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User Identity: Local Authentication

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This sample chapter provides an overview of the basic components of successful local authentication. Topics covered include: protecting workstations, encryption of files and disks, a brief look at encryption and code-breaking in history, and the use and care of secret keys.

This sample chapter is excerpted from Authentication: From Passwords to Public Keys.

This chapter is from the book

...acting on the principle that possession was nine tenths of the law...
—Aaron Sokolski, Land Tenure and Land Taxation in America

In This Chapter

  • Workstation authentication and lock screens

  • File and disk encryption

  • Choosing and using effective encryption

  • Key handling issues

5.1 Laptops and Workstations

Patterns of sharing and access control also followed parallel evolutions. When desktop computers first appeared in offices, they were often shared. Anyone with physical access to a particular computer could do some work with it, just like researchers using the first computers in the 1950s. In the 1990s, the personal computer became an extension of the office worker's desk and file cabinet, and sharing became less common. People used the software equivalent of desk drawer locks to protect the privacy of their work in progress as well as sensitive company information.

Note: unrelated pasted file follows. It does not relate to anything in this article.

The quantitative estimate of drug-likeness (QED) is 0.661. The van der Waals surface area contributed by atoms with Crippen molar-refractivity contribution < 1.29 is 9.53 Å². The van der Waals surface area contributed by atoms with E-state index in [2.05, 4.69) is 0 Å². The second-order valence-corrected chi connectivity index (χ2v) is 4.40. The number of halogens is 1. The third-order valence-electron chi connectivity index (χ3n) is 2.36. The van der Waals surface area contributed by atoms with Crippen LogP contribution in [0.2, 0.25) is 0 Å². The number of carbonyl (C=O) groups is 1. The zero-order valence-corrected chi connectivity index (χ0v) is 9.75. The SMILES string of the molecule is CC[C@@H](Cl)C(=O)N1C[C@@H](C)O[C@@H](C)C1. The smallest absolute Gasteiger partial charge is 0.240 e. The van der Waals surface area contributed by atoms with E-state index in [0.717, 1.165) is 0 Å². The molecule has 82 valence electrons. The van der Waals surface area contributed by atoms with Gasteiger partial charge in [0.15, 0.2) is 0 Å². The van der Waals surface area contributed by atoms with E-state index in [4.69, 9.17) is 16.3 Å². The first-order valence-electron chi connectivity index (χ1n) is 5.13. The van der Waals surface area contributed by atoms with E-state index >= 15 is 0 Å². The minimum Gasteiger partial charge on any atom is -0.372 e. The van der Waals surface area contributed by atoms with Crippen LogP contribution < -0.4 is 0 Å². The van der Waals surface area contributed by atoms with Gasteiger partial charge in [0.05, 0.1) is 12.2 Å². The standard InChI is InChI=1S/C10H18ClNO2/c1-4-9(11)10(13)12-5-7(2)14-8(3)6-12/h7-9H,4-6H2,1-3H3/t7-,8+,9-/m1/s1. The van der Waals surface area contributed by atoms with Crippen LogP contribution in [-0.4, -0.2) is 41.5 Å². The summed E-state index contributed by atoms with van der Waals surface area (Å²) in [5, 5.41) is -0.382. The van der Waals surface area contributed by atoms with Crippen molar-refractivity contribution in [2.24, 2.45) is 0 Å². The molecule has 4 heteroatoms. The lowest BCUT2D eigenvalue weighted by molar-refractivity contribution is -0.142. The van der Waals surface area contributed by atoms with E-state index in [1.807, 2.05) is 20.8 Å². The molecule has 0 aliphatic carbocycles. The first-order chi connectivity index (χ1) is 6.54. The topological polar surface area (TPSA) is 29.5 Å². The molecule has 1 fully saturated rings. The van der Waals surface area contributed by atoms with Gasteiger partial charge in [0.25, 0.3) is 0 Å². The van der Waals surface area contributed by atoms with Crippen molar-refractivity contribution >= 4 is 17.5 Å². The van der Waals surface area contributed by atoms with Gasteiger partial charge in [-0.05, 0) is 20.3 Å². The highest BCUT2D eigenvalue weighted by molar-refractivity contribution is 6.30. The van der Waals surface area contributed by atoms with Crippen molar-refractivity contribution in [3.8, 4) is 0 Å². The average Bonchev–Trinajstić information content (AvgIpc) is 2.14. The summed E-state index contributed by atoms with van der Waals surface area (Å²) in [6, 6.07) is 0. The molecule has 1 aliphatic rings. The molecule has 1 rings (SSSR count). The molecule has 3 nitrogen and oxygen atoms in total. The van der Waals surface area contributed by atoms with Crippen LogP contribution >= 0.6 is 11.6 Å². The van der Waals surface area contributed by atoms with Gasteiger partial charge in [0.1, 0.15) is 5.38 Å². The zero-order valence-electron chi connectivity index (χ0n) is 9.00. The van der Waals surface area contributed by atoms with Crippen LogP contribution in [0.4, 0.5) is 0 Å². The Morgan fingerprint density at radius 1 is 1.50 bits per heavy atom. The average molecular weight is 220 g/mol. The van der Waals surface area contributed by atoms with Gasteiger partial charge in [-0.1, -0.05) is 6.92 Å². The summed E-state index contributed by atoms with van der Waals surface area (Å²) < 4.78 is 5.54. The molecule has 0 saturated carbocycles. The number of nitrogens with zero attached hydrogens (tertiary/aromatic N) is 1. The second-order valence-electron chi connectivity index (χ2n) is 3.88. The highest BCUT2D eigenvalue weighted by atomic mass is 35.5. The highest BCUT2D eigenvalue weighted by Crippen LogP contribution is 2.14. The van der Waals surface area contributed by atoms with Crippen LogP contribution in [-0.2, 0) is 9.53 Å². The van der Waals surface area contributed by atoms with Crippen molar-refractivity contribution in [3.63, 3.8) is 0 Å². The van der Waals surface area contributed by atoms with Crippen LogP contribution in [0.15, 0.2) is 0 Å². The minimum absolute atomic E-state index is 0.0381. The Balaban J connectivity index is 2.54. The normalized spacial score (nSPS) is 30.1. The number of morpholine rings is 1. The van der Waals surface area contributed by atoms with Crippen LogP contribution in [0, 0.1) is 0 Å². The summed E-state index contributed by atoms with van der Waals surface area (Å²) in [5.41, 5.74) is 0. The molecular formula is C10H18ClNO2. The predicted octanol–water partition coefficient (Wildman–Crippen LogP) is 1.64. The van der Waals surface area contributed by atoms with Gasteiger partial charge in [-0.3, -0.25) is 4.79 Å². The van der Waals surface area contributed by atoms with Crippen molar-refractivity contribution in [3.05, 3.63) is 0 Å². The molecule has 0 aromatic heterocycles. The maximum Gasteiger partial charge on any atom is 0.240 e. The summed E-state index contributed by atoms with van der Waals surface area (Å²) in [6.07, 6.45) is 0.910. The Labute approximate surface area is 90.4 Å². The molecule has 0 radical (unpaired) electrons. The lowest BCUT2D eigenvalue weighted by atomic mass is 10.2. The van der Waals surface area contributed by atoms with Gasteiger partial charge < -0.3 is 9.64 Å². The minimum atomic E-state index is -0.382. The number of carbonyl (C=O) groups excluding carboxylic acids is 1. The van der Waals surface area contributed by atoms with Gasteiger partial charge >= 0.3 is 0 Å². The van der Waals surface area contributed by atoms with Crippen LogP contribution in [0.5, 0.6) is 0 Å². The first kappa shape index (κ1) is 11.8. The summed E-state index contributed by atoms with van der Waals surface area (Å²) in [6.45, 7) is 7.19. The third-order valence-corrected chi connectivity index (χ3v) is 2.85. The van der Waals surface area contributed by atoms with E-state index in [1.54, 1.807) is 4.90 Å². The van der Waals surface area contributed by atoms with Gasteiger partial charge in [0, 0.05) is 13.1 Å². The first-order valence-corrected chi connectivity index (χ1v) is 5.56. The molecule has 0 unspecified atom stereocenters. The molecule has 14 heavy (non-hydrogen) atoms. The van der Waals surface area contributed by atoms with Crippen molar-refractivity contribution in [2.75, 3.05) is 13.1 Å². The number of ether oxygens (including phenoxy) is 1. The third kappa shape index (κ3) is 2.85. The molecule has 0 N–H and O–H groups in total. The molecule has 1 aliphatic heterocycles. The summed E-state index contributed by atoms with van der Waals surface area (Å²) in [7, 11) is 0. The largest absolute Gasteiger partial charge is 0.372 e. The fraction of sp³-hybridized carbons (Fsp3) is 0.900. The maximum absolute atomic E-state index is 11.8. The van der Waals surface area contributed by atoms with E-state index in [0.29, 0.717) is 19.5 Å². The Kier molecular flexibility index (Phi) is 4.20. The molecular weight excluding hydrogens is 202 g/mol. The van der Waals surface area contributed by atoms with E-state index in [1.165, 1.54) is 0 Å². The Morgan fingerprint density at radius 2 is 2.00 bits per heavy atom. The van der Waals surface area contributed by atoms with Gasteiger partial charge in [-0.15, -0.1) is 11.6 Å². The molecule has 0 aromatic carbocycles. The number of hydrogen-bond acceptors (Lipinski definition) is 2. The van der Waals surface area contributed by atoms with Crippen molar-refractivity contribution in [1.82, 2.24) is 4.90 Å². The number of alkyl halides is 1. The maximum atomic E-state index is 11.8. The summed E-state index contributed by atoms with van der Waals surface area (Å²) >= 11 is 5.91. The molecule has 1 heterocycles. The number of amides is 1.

Individual personal computers face two different threats: casual attackers and determined attackers. The casual attackers are like coworkers that might rifle through a colleague's desk uninvited—someone who takes advantage of easy access even if it violates social and ethical standards. Such people are usually deterred by relatively simple defenses. Casual attackers don't usually think of themselves as dishonest or unethical. Some people can twist the lack of defenses into an invitation: "If it was really meant to be kept secret they'd have a lock on the door, or password protect it, or something."